The idea that there is a common Anglo-Saxon ancestry based on biology is gaining currency among some right-wing and religious groups in the UK and US.
In the UK, the new leader of the UK Independence Party, Henry Bolton, suggested in a radio interview in October that “in certain communities the indigenous Anglo-Saxon population is nowhere to be seen.”
In August, a religious group called the Odinist Fellowship wrote to the Church of England demanding two churches as reparations for a “spiritual genocide” which it claims began in the seventh century AD.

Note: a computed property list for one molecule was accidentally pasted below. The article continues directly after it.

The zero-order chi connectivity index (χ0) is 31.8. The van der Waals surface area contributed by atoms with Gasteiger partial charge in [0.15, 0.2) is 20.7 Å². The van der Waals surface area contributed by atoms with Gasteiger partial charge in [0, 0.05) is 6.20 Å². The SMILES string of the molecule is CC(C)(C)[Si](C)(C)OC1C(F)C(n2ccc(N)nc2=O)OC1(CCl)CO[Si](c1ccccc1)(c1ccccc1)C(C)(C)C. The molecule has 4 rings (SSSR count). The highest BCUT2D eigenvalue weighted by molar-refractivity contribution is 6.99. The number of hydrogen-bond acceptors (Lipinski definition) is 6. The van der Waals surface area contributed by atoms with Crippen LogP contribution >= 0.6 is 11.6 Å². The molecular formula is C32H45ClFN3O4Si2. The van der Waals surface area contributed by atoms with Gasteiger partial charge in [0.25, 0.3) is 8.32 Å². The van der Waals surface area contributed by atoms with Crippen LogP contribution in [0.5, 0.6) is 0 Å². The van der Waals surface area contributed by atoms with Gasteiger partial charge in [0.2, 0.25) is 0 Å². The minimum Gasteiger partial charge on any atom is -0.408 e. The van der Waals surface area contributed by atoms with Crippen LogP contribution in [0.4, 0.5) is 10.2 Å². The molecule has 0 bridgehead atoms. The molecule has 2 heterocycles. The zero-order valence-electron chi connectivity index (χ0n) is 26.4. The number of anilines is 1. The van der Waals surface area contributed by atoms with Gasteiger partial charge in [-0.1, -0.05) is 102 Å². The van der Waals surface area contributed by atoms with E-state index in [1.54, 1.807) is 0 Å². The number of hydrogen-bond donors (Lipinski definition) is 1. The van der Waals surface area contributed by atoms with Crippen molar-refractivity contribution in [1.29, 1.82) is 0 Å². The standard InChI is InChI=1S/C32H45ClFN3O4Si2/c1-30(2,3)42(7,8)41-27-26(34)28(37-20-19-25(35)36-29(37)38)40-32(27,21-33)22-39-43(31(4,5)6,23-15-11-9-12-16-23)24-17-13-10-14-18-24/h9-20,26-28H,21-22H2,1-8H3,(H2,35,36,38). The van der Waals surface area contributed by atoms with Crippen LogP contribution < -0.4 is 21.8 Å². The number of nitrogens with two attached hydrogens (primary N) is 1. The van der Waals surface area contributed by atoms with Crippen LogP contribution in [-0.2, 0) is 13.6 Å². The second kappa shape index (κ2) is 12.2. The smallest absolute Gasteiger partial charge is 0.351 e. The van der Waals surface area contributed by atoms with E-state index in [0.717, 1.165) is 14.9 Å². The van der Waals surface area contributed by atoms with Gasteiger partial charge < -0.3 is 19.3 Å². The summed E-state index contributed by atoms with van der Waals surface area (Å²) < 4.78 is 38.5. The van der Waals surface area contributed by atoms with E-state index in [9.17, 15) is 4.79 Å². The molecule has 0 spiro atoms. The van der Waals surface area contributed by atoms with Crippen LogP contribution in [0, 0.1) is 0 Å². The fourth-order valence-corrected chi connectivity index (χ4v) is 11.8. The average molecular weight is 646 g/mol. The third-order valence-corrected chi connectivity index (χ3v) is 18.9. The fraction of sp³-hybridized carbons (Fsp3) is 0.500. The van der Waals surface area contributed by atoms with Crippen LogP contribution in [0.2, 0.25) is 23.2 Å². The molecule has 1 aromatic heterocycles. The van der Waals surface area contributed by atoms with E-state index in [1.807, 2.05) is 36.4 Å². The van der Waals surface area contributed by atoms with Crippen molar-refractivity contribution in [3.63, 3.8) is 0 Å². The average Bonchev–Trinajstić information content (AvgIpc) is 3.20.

The Odinists use old Icelandic texts to reconstruct the “indigenous” religion of the Anglo-Saxons which they claim was oppressed with the arrival of Christianity. The Anglo-Saxons are commonly believed to have migrated into Briton in the fifth and sixth century AD. Iceland by contrast was inhabited in the ninth century by Viking settlers. In the US, this mixed up medievalism is associated with the white supremacist alt-right who use Anglo-Saxon and Viking motifs.